ISSN 2398-2950      

Haw's syndrome

ffelis

Podcast: Haw's syndrome


Introduction

  • Cause: idiopathic but speculatively it may be associated with tapeworm infestation or virus infection.
  • Signs: a syndrome of prolapse of the third eyelids (nictitating membranes) often with diarrhea as well.
  • Occasionally cats can be ill but they will recover with supportive care.
  • Diagnosis: usually just on signs.
  • Treatment: none.
  • Prognosis: good, generally completely benign and self-limiting.
Print off the Owner factsheet Haw's syndrome to give to your client.

Pathogenesis

Etiology

  • Idiopathic.
  • Some clinicians think that there is a connection with tapeworm infestations.
  • There is some evidence that the cause is an enteric virus infection. A torovirus-like agent was implicated in one study but this was not supported in a second paper.

Predisposing factors

General

  • Age (<2 years old).
  • Multiple cat household.
  • Contact with cats which go outside.

Pathophysiology

  • The condition is idiopathic and very little research has been performed.
  • It is unknown whether there is a single condition or multiple causes with different pathological processes
  • It is likely that there is disease affecting the autonomic nervous system.
  • The main theory for this condition is that an enteric viral infection is the cause.
  • How the virus causes diarrhea or third eyelid protrusion is unknown.
  • It has been assumed that the third eyelid protrusion is caused by a dysfunction of the sympathetic innervation to the third eyelid which when functioning causes the third eyelid to be in the normal retracted position.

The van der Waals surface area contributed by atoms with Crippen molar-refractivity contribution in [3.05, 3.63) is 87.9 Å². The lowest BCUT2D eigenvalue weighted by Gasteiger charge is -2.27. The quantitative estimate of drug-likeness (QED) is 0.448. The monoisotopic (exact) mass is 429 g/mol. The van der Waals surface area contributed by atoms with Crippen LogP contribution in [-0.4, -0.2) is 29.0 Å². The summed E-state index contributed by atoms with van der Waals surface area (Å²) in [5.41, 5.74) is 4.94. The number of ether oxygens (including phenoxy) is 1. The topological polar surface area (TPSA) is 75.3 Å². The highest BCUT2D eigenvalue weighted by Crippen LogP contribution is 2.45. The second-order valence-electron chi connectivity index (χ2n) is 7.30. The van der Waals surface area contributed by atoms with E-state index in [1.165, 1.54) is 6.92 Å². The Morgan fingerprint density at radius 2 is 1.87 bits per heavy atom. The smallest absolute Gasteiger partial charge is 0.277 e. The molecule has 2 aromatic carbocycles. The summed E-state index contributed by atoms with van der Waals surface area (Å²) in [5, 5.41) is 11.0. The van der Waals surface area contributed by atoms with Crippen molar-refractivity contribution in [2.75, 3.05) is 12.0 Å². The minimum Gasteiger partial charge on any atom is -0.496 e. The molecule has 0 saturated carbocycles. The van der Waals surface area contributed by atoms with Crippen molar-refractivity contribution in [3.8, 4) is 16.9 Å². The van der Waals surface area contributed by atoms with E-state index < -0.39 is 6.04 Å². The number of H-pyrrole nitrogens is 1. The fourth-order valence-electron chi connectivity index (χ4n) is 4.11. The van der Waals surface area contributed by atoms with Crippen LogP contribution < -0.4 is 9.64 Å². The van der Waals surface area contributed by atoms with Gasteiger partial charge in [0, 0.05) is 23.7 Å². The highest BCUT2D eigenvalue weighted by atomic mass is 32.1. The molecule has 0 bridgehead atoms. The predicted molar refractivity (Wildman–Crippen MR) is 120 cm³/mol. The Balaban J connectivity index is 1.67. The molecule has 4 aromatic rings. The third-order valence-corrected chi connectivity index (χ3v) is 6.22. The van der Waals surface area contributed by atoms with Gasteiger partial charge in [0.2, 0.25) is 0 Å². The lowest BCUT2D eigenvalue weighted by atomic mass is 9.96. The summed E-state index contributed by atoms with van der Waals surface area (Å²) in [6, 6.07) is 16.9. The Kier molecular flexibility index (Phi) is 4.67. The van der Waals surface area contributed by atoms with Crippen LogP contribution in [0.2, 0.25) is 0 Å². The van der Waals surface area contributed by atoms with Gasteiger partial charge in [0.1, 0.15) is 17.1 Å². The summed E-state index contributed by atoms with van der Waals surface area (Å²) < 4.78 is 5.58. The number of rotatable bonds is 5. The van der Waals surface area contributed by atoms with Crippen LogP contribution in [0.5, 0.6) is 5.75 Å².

Timecourse

  • Weeks to months.
  • May be recurrent.
  • When multiple, cats in a household are affected there is often a couple of weeks between the onset in different individuals.

Epidemiology

  • The evidence that this is caused by an infection is that there are (largely anecdotal) reports that the syndrome often affects several cats in a multiple cat household.
  • Some breeding colonies see successive litters of kittens affected.

Diagnosis

This article is available in full to registered subscribers

Sign up now to obtain ten tokens to view any ten Vetlexicon articles, images, sounds or videos, or Login

Treatment

This article is available in full to registered subscribers

Sign up now to obtain ten tokens to view any ten Vetlexicon articles, images, sounds or videos, or Login

Outcomes

This article is available in full to registered subscribers

Sign up now to obtain ten tokens to view any ten Vetlexicon articles, images, sounds or videos, or Login

Further Reading

Publications

Refereed papers

  • Recent references from PubMed and VetMedResource.
  • Smith C H, Meers J, Wilks C R et al (1997) A survey for torovirus in New Zealand cats with protruding nictatating membranes. N Z Vet J 45 (2), 41-43 PubMed.
  • Papasouliotis K & Gruffydd-Jones T (1996) Chronic diarrhea/protrusion of the nictitating membrane in cats and torovirus. Brits VMA in Pract 18, 5.
  • Muir P, Harbour D A, Gruffydd-Jones T J et al (1990) A clinical and microbiological study of cats with protruding nictitating membrane and diarrhea - isolation of a novel virus. Vet Rec 127 (13), 324-330 PubMed.

Other sources of information

  • Mitchell N & James Oliver J (2015) Feline Ophthalmology – The Manual. Natasha Mitchell and James Oliver. Grupo Asis. ISBN 978-84-16315-11-6.
  • BSAVA Manual of Canine and Feline Ophthalmology (2014) 3rd edn. Edited by David Gould and Gillian McLellan. ISBN 978-1-905319-42-8.
  • BSAVA Manual of Feline Practice (2013) Edited by Harvey and Tasker. ISBN 978190531939-8.
     

Can’t find what you’re looking for?

We have an ever growing content library on Vetlexicon so if you ever find we haven't covered something that you need please fill in the form below and let us know!

 
 
 
 

To show you are not a Bot please can you enter the number showing adjacent to this field

 Security code